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Computerized Investing > November/December 2004

Computer Systems for the Individual Investor

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by Wayne A. Thorp, CFA

If you are contemplating whether it’s time to replace your computer, you are not alone. A spate of PC replacement purchases is driving PC sales this year. Information technology industry research firm Gartner, Inc. estimates that almost 100 million personal computers will be replaced in 2004 and another 120 million or so in 2005. Overall, Gartner’s latest estimate calls for total PC shipments to be in excess of 187 million units in 2004, an increase of 13.6% over shipments in 2003. Gartner estimates that more than 30% of personal computers are now at least three years old and many have operating systems that are no longer supported or are about to lose technical support. Expanding mobile technologies are also driving consumers to purchase new computers.

Our annual computer guide is geared toward the mainstream investor who is performing investment tasks or analysis such as portfolio management, stock analysis, and charting, as well as general-purpose Web surfing, E-mail, word processing, and spreadsheet building.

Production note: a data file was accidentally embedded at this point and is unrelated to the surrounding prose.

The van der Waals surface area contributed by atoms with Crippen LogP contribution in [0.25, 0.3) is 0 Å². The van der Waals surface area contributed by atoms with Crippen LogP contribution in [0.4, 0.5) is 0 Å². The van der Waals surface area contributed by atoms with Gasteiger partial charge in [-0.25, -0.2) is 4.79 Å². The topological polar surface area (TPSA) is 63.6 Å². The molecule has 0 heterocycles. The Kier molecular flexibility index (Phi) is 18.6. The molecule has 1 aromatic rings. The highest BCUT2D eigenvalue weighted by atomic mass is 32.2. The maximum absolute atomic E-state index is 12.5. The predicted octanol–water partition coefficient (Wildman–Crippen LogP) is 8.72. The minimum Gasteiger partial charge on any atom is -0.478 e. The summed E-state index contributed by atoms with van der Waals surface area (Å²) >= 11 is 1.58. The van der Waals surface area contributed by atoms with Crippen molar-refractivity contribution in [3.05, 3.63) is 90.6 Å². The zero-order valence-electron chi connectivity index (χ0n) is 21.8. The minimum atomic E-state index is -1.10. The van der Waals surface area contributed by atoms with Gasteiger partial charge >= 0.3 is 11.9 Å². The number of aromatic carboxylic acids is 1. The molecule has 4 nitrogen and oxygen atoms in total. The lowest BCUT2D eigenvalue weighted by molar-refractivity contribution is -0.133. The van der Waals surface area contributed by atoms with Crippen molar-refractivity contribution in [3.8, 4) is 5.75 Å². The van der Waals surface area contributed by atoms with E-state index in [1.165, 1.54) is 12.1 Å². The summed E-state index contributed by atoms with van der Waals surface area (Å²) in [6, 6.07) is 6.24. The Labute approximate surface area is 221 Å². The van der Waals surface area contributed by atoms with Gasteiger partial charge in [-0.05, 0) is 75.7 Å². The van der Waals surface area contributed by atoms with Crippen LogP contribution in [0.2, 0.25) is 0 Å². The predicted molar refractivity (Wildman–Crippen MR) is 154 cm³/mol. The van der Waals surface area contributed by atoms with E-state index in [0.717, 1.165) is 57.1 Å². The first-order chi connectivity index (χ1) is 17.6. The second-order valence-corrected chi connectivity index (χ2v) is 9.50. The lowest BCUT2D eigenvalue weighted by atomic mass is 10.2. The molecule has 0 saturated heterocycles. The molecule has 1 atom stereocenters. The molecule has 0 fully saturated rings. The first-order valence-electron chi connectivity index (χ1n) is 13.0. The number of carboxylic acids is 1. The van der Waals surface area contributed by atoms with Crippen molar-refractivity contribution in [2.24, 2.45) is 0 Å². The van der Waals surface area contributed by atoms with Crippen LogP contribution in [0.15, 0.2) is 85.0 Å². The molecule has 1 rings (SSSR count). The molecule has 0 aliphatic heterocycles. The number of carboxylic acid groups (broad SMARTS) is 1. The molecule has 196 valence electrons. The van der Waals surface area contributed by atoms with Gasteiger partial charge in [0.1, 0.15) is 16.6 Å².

For the first-time PC buyer, choosing among the multitude of options you have for computer types, brands, and configurations can be an intimidating proposition. From the ultra-cheap Microtel Linux-based systems sold at Walmart.com (www.walmart.com) for under $300 to the $3,000+ high-end media center systems, the choices are seemingly endless. For the vast majority of individuals, the right PC lies somewhere between the lines (extremes); however, this area is still quite expansive. With a little research and education, you should be able to reduce the time and frustration that might otherwise arise in selecting a system that offers the right balance of power and flexibility to serve your current computing needs as well as your needs in the years to come.

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